With Anticipation.

With anticipation. Now reread that as if it's from the Rocky Horror Picture Show- all drawn out, hissing the syllables, and you are 13 again, and with your best friend Molly, and you are reciting what you think you know and you most certainly do not know. 

Here. At age 41 I am revisiting these feelings. Waiting at the Walla Walla airport with a trigger painting that goes to Seattle. Construction for its future home is not complete, so this is just a preliminary conversation that will set the stage for a someday drawing.

Then onto a voyage across the eastern seaboard. The universe is collaborating to support and overwhelm. I'm traveling across the country to walk into another round of the "are you prepared and do you really know what your talking about?" game.

You know how it goes. It always starts with a nod that says, yeah sure, I know what your talking about.

Do I know Terry Oconor, the nineties dancer... Oh yeah, of course I do. 

 Wait, do I? Then racing home to triple check that I'm not crazy...

....Even though the nineties is definitely 20 years ago, you actually never forgot the night you sat there with your fathers childhood bestie. Timothy Smith, he who went from hairy hippy who played the tuba to be the slender, dancer/dance enthusiast book editor. Back when you were 20 living in NYC... it was really actually the entrance to Harlem, upper west side Manhattan - these things do make a difference to an city life's perception you know...We sat at the promising show in question. It was an important moment, this was "the" important young choreographer. Remember this, remember this. Store this. Let's be honest, does an impressionable forget the dance performance where Mikhail Baryshnikov sat validating the moment, and the dancer's promise?

Timmy clarified by a late night Facebook conversation: 

"Tere O'Connor 

Misha sat right behind us, with Rob Besserer who was in Misha's and Mark Morris's White Oak Project with my friend Katherine Graham.... "

Misha's? The ground breaking that was Mark Morris? Good grief that was many moons ago. None the less, I won this round, I did know the answer the nod was in truth. From the days of when I thought dance would be a part of my life and before it was a family joke. Back before now.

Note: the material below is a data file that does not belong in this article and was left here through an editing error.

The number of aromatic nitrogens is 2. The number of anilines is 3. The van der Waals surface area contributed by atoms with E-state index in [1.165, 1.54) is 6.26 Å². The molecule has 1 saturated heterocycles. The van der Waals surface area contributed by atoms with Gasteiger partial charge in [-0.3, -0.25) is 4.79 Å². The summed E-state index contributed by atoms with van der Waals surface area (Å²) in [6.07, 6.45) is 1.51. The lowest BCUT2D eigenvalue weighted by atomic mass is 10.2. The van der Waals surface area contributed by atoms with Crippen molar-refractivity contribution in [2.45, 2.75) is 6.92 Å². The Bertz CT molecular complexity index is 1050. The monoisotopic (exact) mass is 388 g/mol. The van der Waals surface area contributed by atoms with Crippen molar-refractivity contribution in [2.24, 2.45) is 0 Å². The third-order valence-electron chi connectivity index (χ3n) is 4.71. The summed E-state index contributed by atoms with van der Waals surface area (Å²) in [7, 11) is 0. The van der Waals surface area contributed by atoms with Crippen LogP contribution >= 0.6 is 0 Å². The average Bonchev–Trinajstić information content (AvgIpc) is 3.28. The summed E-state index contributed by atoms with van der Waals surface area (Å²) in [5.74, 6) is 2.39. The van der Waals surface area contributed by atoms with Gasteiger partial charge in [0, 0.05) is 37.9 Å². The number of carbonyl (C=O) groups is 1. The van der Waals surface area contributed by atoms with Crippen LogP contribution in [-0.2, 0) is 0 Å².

The engines are starting.

Here is the nagging feeling about the winter's preparation for the week's coming game. My work is not all equal. There is promise, and I am building my own place to stand. And yet, looking at the walls last night as I repacked, in my bedroom, in the room that serves as my winter studio, as the room that serves as a giant closet. There was a reason the paintings and photographs have found their way back to my hands. They often fall in two categories. First, when a artist, better then I, saw a simple work, she called me out. "That is an ease for you and as a result, it's not interesting. It leaves me with no questions." Or second, the shrill horror I feel when I realize a piece's immaturity. Looking at a painting that refused to be bought. Those strokes look like middle school, like I was 13.

The plane is lifting. 

Here is what I do like. The process of the trigger drawing or painting, as I am travel with today. The project embodies both the moment of conception and the passage of time between the first install to the second or even third. A trigger piece is an investment in the future. And a relic of the past. My mark, almost always, is getting better. It gives me a chance to rebuild an idea. 

This trigger painting that is sitting in the cargo riding over these snow capped mountains is part II of the Welcome to the Garden Party series, from last fall's show at Studio Two Zero Two in Walla Walla.

After spending the last two winter weeks on Welcome to the Garden Party, part I, installing it in a guest house, I am very familiar with the curves and lines that were started last summer. This coming summer the drawing, that will take place, will be the third and maybe final time I construct my walk under the water birch.  

The lights of Seattle are in view, and I'm still journaling like I did in my teens and twenties on paper for what I thought would be private. In fact those pages became amusing fodder for my sister and mother, as they stored the boxes that held my youth. Tears of hilarity, as they read my scribbles trying to make sense of my love affairs, and my growing mind.

Now I insist in marking my passage, posting my progress and checking my facts for anyone and in particular, my children. Maybe it will help them in their games to come. My week to come, I will be checking facts in bathrooms between conversations, forgetting important people's names, nodding to things that I know nothing about - as often as I absolutely do know everything about.  Hm, I will play the game, and document the voyage into the fog that lays between me and where I am going "with annnnticcccipaaation."